Is Darren Sproles Coming to the Dallas Cowboys Offense?

With all the excitement about Lance Dunbar becoming the Dallas Cowboys' version of Darren Sproles, I thought it fitting to look at Darren Sproles career arc and compare it not only to Dunbar's career but also DeMarco Murray's.

One point needs to be made straight away, which I will back up with further argument. Darren Sproles didn't just burst into the league as an obvious space player/line backer's worst nightmare-- he didn't arrive with that kind of fanfare. He wasn't always known to be such a threat catching the ball, either.

Sproles did catch some passes at Kansas State, but not nearly as many as Dunbar or Murray. Sproles had about 600 yards receiving in four years of college ball.

Dunbar and Murray racked up 1033 and 1500 receiving yards, respectively. Yes, Murray had the most receiving yards of the three. He holds the Yards from Scrimmage record for the University of Oklahoma to this day.

So Sproles wasn't immediately utilized for his receiving ability. The Charger's former coach, Norv Turner, who runs the same scheme as Garrett, drafted him.

Sproles only had 87 receptions in his first four years under Turner. In his last two years in San Diego, Turner was more in-tune to his abilities, resulting in 45 receptions in 2009 and 59 in 2010. But then they let him go.

In the two years since--while in New Orleans--Sproles has 161 receptions for 1375 yards. He has been an absolute nightmare for opposing defensive coordinators in Payton's system. And he contributes plenty on the ground as well. He has 847 yards rushing during that time for a yards-from-scrimmage total of 2,222 in two years.

This is important because it shows the difference between the system that Garrett runs (same as San Diego during Sproles time there) and the west coast-influenced system that Sean Peyton has devised.

Turner had Sproles there with him for five years and never fully utilized his abilities. But the second Sproles hit the Saints, Payton had a plan for him that involved far more receptions than runs.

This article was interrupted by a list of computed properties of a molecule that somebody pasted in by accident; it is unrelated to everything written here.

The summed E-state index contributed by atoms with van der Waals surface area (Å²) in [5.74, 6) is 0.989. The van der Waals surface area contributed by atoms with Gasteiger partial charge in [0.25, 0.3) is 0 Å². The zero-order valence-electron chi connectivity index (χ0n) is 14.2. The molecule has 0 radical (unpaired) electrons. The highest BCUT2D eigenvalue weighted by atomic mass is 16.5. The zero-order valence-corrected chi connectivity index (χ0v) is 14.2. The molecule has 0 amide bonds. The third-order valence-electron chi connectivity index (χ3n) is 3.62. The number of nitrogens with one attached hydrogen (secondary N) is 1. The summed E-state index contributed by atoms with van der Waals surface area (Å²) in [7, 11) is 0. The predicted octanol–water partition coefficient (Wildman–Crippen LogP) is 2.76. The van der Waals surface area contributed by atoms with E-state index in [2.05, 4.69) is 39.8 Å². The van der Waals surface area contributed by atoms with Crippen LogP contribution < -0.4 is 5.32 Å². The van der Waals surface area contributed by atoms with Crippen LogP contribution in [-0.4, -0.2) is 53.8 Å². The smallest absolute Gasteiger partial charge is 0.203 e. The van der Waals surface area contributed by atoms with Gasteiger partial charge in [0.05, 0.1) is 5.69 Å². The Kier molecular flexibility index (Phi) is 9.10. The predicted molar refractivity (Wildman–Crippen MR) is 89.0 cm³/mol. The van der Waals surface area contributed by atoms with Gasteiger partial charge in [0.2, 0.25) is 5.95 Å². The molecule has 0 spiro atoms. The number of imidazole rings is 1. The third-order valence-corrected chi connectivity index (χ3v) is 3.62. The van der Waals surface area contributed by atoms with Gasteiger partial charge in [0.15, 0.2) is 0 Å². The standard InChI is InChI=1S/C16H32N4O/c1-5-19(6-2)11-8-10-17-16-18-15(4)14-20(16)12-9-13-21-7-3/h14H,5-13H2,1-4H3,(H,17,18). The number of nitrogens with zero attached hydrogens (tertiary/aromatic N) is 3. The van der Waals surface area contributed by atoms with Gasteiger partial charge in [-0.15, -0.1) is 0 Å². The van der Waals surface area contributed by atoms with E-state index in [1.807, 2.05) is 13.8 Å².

Payton's scheme was built for a guy like Sproles, so it was easier for him to see the huge potential of this player.

But the Coryell-Turner-Garret system is a very different thing. The emphasis is on timing patterns and attacking vertically with great receivers and a pass-catching tight end. Nothing wrong with that, except that it ignores the potential of exploiting line backers by getting tons of cheap yards on passes to backs-a hallmark of the west coast attack that creates manageable downs and distances and extends drives.

Sproles had to get away from Turner and his system to fully reach his potential. So what does that say about the prospects of Dunbar or Murray in Garrett's scheme?

Callahan is calling the plays, but will he have the kind of influence that is needed in the actual game planning? He has a west coast background and threw tons of passes to his back, Charlie Garner, when he coached in Oakland. There is little doubt that he sees the value of doing this. He had Tim Brown and Jerry Rice on that squad and he still got Garner about 900 yards receiving in 2002. He gets it. His offense led the league and went to the Super Bowl.

But is Garrett going to mess all of this up with his stubborn insistence on sticking with his old way of doing things? When we hear time and again from players that "this is still Garrett's offense" does that mean we are going to ignore the potential of Murray and Dunbar as prolific receivers in favor of more passes to Witten, who doesn't run away from anyone anymore?

I'm as excited as anyone about the potential for Dunbar to be a "space Cowboy" or "the next Daren Sproles", but Garrett is going to have to let this happen.

And the other piece is: Why aren't people talking more about Murray's potential to do this? The guy caught 1500 yards of passes in college, averaging 10 yards a reception and now he's averaging 7.1 yards a reception in the pro's.

You know what's wrong with averaging seven yards every time you zip a little pass to a back?

Absolutely nothing.

Another user-created commentary provided by a BTB reader.

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